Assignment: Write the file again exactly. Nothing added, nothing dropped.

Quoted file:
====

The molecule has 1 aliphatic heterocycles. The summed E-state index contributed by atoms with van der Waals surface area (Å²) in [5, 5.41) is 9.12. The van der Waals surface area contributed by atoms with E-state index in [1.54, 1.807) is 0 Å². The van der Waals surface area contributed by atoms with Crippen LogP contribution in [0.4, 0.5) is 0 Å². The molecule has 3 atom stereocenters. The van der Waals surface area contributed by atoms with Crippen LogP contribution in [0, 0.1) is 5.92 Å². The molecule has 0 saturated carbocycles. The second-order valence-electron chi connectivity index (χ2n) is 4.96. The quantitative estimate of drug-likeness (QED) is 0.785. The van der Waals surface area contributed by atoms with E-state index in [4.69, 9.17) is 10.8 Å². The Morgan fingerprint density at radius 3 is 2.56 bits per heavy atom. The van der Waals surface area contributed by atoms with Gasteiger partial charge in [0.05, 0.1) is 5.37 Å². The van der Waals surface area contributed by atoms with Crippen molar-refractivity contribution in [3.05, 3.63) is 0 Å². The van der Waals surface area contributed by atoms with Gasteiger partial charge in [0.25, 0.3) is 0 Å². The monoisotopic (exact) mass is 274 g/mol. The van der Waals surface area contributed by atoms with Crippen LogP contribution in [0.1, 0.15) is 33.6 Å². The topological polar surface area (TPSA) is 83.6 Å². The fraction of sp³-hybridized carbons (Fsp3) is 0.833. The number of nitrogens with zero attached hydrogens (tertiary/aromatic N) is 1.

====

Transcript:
The molecule has 1 aliphatic heterocycles. The summed E-state index contributed by atoms with van der Waals surface area (Å²) in [5, 5.41) is 9.12. The van der Waals surface area contributed by atoms with E-state index in [1.54, 1.807) is 0 Å². The van der Waals surface area contributed by atoms with Crippen LogP contribution in [0.4, 0.5) is 0 Å². The molecule has 3 atom stereocenters. The van der Waals surface area contributed by atoms with Crippen LogP contribution in [0, 0.1) is 5.92 Å². The molecule has 0 saturated carbocycles. The second-order valence-electron chi connectivity index (χ2n) is 4.96. The quantitative estimate of drug-likeness (QED) is 0.785. The van der Waals surface area contributed by atoms with E-state index in [4.69, 9.17) is 10.8 Å². The Morgan fingerprint density at radius 3 is 2.56 bits per heavy atom. The van der Waals surface area contributed by atoms with Gasteiger partial charge in [0.05, 0.1) is 5.37 Å². The van der Waals surface area contributed by atoms with Crippen molar-refractivity contribution in [3.05, 3.63) is 0 Å². The van der Waals surface area contributed by atoms with Gasteiger partial charge in [0.25, 0.3) is 0 Å². The monoisotopic (exact) mass is 274 g/mol. The van der Waals surface area contributed by atoms with Crippen LogP contribution in [0.1, 0.15) is 33.6 Å². The topological polar surface area (TPSA) is 83.6 Å². The fraction of sp³-hybridized carbons (Fsp3) is 0.833. The number of nitrogens with zero attached hydrogens (tertiary/aromatic N) is 1.